Ekman-Larsson doesn’t need to be ‘No. 1’ for Canucks to provide value

VANCOUVER – Finally unshackled from the Loui Eriksson disaster and two other onerous contracts, the Vancouver Canucks need to be better at managing their salary cap. But they also need to be better at managing expectations.

When Eriksson was signed to that six-year, $36-million anvil in 2016, he was sold to Canucks fans as a first-line winger. Brandon Sutter was going to be Vancouver’s second-line centre. In successive years, fans voted Ben Hutton and Troy Stecher the team’s top defenceman, leaving the rookies nowhere to go but down.

So when Jim Benning made his big, bold bet on Friday, dumping three bad contracts and trading his first-round pick to the Arizona Coyotes for winger Conor Garland and most of the $49.5 million remaining on Oliver Ekman-Larsson’s contract, it was a little disconcerting to hear the general manager call Ekman-Larsson the Canucks’ No. 1 defenceman.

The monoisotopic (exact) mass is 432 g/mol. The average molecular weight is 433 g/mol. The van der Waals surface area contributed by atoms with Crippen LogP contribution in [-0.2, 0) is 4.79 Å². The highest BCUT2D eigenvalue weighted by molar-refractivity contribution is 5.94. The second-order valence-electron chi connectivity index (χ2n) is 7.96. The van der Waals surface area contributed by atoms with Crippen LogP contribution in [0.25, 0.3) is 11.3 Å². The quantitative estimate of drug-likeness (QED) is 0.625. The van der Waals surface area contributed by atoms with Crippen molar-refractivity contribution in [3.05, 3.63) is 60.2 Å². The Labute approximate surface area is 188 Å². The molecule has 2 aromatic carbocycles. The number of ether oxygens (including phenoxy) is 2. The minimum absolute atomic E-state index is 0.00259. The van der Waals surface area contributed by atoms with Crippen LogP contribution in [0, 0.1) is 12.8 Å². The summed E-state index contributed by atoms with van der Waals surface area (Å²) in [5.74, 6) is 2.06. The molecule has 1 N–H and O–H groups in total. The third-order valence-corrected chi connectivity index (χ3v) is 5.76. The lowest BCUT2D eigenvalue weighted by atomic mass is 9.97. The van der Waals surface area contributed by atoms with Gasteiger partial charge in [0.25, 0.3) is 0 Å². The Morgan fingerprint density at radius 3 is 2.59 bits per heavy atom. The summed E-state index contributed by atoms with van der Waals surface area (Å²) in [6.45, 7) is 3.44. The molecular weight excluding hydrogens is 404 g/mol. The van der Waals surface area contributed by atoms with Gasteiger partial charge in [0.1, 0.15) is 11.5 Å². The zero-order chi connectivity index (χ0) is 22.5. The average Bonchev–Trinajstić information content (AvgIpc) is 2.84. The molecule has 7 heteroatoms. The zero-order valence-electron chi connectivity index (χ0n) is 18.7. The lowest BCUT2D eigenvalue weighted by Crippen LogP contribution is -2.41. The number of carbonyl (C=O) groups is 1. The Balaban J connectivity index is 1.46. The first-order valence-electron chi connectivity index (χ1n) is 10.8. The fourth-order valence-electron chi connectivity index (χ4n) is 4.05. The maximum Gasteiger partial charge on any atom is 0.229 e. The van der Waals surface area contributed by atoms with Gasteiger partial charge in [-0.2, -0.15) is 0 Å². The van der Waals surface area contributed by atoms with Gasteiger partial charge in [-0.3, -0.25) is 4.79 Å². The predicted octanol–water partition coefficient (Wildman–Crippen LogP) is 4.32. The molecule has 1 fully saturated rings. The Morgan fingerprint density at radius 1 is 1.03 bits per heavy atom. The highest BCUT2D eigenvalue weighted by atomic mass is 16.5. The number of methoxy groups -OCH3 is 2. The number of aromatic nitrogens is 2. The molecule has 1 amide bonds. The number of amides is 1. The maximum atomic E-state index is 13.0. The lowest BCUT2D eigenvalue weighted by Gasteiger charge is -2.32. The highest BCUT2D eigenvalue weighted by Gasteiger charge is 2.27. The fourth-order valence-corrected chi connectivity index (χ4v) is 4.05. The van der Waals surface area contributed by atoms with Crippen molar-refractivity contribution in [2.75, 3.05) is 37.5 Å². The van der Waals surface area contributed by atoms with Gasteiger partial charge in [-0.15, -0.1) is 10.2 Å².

Ekman-Larsson may well lead the team in ice time next season. But if people think the Swede is going to roll back time four or five seasons and lead the Canucks’ defence for the next six years, they’re going to be angry and disappointed again.

Fortunately, Ekman-Larsson doesn’t have to be a dominant No. 1 defenceman for this trade to work for the Canucks. In fact, if he is that, it means 21-year-old phenom Quinn Hughes has failed to grow into that role ahead of Ekman-Larsson on the left side of Vancouver’s defence.

The career Coyote…

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